Here is Joshua Zeitz at Politico:
It’s not every day that the wife of a sitting Supreme Court justice conspires to overturn the results of a free and fair election. Yet that’s where we are. The stunning revelation of text messages between Virginia Thomas, known as Ginni, and then-Chief of Staff Mark Meadows in January 2021 threatens to knock the last leg out from under an institution that many Americans have already lost faith in.
According to Gallup, the percentage of respondents who approve of the way the Supreme Court conducts its job has declined over the past two decades from 60 percent to just 40 percent; in the same period, the percentage who disapprove climbed from just 29 percent to 53 percent. In a separate poll, Quinnipiac found that 61 percent of respondents — including a majority of Republicans — believe that the justices are motivated principally by politics. Only 32 percent believe that the justices lead with the law.
Popular dissatisfaction with the Supreme Court today is rooted in a fundamental belief that justices should be apolitical actors — neutral umpires who just call “balls and strikes.” If the Supreme Court were to devolve into just one more political institution, in an age of extreme partisanship and polarization, the fear goes, the guardrails supporting our Constitutional system would fall away.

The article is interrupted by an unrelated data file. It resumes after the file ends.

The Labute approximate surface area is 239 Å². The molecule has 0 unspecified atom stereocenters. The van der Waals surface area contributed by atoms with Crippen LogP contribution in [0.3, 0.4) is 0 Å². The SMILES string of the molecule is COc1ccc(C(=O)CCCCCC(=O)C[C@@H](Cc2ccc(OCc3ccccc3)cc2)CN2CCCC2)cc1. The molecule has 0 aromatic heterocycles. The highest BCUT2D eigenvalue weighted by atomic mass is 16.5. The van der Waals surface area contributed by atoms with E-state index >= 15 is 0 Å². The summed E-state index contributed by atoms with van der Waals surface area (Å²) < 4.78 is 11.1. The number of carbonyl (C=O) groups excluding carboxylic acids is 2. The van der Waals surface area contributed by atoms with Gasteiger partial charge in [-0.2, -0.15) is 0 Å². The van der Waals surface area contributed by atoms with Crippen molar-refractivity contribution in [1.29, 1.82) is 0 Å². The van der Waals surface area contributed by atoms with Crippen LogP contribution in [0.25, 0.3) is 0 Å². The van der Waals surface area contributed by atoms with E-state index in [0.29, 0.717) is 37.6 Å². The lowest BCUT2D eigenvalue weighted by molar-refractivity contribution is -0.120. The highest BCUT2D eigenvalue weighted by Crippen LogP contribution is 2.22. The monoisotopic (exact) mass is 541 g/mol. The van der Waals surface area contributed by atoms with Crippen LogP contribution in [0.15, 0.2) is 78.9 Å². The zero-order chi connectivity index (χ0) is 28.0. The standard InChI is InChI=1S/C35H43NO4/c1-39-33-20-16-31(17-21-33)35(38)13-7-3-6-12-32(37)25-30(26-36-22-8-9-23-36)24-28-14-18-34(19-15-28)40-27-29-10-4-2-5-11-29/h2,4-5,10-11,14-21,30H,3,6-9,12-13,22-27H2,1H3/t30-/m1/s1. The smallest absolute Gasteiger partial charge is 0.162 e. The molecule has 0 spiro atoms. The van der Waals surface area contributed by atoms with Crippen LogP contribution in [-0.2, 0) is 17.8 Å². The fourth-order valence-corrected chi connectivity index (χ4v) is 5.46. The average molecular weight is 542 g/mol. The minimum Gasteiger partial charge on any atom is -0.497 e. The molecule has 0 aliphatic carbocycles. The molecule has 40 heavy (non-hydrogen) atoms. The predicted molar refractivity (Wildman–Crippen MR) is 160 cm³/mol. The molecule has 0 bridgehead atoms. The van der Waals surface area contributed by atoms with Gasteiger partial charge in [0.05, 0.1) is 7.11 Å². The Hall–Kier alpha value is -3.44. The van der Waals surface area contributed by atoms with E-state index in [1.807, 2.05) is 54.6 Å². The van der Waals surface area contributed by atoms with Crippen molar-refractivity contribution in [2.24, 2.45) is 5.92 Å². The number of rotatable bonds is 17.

It’s not an unreasonable concern. But the idea of an apolitical court is a fairly recent development.For the better part of American history, the U.S. Supreme Court was a much more partisan and political institution than we remember. The justices who sat on its bench were once and future elected officials, advisers to presidents and even presidential aspirants themselves. From John McLean and Salmon P. Chase in the 19th century to William O. Douglas in the 20th, justices often kept a wandering eye on the White House.Abe Fortas had a direct phone line to the president of the United States and even wrote some of his speeches. Justices also accepted outside income and affiliated with third-party interest groups.
Whether the U.S. Supreme Court should keep politics at a far distance is one question. Whether it historically did is another.
Read the rest here.